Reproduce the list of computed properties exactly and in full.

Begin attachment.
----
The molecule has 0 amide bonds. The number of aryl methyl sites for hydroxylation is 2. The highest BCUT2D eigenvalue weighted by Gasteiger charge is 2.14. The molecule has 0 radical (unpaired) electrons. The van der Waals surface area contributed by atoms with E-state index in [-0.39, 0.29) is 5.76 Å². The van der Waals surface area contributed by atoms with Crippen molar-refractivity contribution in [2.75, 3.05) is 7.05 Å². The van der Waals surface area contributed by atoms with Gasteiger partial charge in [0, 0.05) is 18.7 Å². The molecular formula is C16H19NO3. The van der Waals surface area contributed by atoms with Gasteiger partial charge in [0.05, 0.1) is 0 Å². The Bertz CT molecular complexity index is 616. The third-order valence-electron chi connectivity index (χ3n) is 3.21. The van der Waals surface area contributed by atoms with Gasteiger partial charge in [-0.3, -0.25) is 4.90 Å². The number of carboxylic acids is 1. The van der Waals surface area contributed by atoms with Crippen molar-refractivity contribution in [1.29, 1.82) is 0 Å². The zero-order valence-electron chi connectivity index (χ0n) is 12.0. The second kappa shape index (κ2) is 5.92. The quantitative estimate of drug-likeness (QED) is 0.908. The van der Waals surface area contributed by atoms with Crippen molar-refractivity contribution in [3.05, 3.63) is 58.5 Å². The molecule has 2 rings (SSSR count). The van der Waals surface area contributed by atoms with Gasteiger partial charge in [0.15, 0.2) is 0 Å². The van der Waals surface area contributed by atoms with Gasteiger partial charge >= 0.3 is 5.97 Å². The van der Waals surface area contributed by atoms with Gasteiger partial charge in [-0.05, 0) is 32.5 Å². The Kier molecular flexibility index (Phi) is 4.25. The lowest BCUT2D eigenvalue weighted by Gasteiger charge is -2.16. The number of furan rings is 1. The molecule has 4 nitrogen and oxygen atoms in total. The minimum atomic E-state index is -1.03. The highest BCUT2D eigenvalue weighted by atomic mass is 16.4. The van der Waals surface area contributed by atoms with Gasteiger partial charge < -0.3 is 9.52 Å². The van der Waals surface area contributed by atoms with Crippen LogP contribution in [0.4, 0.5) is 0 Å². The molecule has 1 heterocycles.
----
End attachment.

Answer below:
The molecule has 0 amide bonds. The number of aryl methyl sites for hydroxylation is 2. The highest BCUT2D eigenvalue weighted by Gasteiger charge is 2.14. The molecule has 0 radical (unpaired) electrons. The van der Waals surface area contributed by atoms with E-state index in [-0.39, 0.29) is 5.76 Å². The van der Waals surface area contributed by atoms with Crippen molar-refractivity contribution in [2.75, 3.05) is 7.05 Å². The van der Waals surface area contributed by atoms with Gasteiger partial charge in [0, 0.05) is 18.7 Å². The molecular formula is C16H19NO3. The van der Waals surface area contributed by atoms with Gasteiger partial charge in [0.05, 0.1) is 0 Å². The Bertz CT molecular complexity index is 616. The third-order valence-electron chi connectivity index (χ3n) is 3.21. The van der Waals surface area contributed by atoms with Gasteiger partial charge in [-0.3, -0.25) is 4.90 Å². The number of carboxylic acids is 1. The van der Waals surface area contributed by atoms with Crippen molar-refractivity contribution in [1.29, 1.82) is 0 Å². The zero-order valence-electron chi connectivity index (χ0n) is 12.0. The second kappa shape index (κ2) is 5.92. The quantitative estimate of drug-likeness (QED) is 0.908. The van der Waals surface area contributed by atoms with Crippen molar-refractivity contribution in [3.05, 3.63) is 58.5 Å². The molecule has 2 rings (SSSR count). The van der Waals surface area contributed by atoms with Gasteiger partial charge in [0.15, 0.2) is 0 Å². The van der Waals surface area contributed by atoms with Gasteiger partial charge >= 0.3 is 5.97 Å². The van der Waals surface area contributed by atoms with Gasteiger partial charge in [-0.05, 0) is 32.5 Å². The Kier molecular flexibility index (Phi) is 4.25. The lowest BCUT2D eigenvalue weighted by Gasteiger charge is -2.16. The number of furan rings is 1. The molecule has 4 nitrogen and oxygen atoms in total. The minimum atomic E-state index is -1.03. The highest BCUT2D eigenvalue weighted by atomic mass is 16.4. The van der Waals surface area contributed by atoms with Gasteiger partial charge < -0.3 is 9.52 Å². The van der Waals surface area contributed by atoms with Crippen LogP contribution in [0.4, 0.5) is 0 Å². The molecule has 1 heterocycles.